Save your fork. Those words hold promise and expectation of a wonderful desert.  As good as dinner in my family always was, that command indicated that the meal wasn’t finished; there was a special treat yet to come. It may have been a special recipe ingredient or just that it was their love gift, but my grandma’s strawberry shortcake and my dad’s banana pudding never disappointed and haven’t been duplicated.  When I was told to “save my fork”, I knew the best part of dinner was yet to come.

Sometimes anticipation of an exciting event or the completion of a goal can bring us joy or sustain us as we focus on the good yet to come, rather than the mundane or tedium of the present.  Months of planning for a wedding or a birth, preparing for a vacation or a party help us focus on what will delight us, rather than what stresses us or bores us. 

Too often I fear that we as Christians get so caught up in the tedium and the mundane of this world that we miss the joy of anticipating what God has planned for us. This world is hard and sin robs us of joy and blessing. We do what we have to do or what we feel like we’re supposed to do and end up drained and disappointed. But God has given us his word and his promise.  What we know now is temporary.  What he’s planned for us in this life and in our eternity is awesome.  When the Prodigal Son came home from the pig pen in the far country, his father celebrated with a party.  Paul knew before he left this earth that everything here paled in comparison to the glory yet to come. God has bigger plans for you right now, in this life and in the life to come, than you can ask or imagine.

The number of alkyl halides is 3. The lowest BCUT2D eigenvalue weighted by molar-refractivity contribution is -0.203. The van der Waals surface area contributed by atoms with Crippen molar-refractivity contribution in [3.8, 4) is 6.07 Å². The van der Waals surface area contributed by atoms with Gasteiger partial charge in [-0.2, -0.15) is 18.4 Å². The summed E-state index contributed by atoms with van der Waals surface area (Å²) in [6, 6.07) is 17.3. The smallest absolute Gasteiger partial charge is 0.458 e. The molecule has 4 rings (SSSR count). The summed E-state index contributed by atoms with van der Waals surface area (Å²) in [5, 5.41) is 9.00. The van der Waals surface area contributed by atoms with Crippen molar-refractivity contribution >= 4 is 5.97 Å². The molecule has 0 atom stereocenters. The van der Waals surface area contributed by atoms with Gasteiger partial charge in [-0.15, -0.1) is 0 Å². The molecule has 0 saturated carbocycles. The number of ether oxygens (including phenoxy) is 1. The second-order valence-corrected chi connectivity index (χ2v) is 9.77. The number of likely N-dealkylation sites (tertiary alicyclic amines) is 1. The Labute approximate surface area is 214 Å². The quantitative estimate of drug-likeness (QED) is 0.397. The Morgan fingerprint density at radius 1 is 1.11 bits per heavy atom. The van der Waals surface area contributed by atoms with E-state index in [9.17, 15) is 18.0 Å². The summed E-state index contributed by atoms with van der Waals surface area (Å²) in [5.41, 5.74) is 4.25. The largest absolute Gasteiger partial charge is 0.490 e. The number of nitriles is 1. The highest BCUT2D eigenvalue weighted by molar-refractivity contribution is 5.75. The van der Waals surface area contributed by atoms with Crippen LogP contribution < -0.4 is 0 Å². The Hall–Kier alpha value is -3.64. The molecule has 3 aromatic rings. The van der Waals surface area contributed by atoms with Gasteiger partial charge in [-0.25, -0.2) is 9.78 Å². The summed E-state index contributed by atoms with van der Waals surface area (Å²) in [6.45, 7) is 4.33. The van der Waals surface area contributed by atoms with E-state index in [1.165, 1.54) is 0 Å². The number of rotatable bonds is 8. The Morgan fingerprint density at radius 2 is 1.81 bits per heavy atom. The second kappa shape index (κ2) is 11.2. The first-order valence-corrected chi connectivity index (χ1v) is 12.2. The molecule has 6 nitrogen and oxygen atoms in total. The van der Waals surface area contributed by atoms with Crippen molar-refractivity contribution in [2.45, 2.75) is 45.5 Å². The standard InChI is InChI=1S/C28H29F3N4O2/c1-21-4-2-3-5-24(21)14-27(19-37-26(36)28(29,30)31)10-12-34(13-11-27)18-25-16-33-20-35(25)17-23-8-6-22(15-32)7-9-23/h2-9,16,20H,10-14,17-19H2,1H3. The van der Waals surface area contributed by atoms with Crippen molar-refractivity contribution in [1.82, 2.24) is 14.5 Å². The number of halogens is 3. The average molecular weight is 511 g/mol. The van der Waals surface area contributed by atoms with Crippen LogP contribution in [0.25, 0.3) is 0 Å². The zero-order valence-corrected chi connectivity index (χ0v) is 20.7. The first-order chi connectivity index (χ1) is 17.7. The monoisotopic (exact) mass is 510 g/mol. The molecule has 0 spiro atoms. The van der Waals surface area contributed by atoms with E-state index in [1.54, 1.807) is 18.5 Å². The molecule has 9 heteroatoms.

It’s difficult to anticipate that joy and blessing when you focus on the size of your problems.  David focused on God, rather than Goliath, and found victory over the enemy of his people.  Peter focused on God, rather than the power of the Sanhedrin, and found victory over those who sought to silence him.  Jesus focused on God, rather than Satan, and loved those who cursed him and found the strength to sacrifice himself to save those who could not save themselves.  He did it to allow us the opportunity to anticipate what God wants for us.  The life we know here on earth is temporary and full of trouble.  He has prepared a place for us that is beyond our ability to ask or imagine. He wrote about it in his word so that we could know about it and focus on him and what is to come, rather than the pain and drudgery of what we can see now.

I’ve always loved the story about the lady who insisted on being buried with a fork in her hand as a final testimony to her trust in God that the best was yet to come.  She faced life and death with the understanding that this life was just the precursor of incredible plans God had for her. The group Mercy Me released an awesome song written about the moment when they would finally see the face of Jesus.  Join them in imagining:

 

Will I dance for you Jesus, or in awe of you be still?

Will I stand in your presence, or to my knees will I fall?

Will I sing Hallelujah; Will I be able to speak at all?

I can only imagine; I can only imagine.

 

Imagine the moment when your savior and bridegroom greets you face to face.  Let each of us, as precious children of the heavenly Father, live our lives with the anticipation of the utter delight and love God has promised, both now and forever more.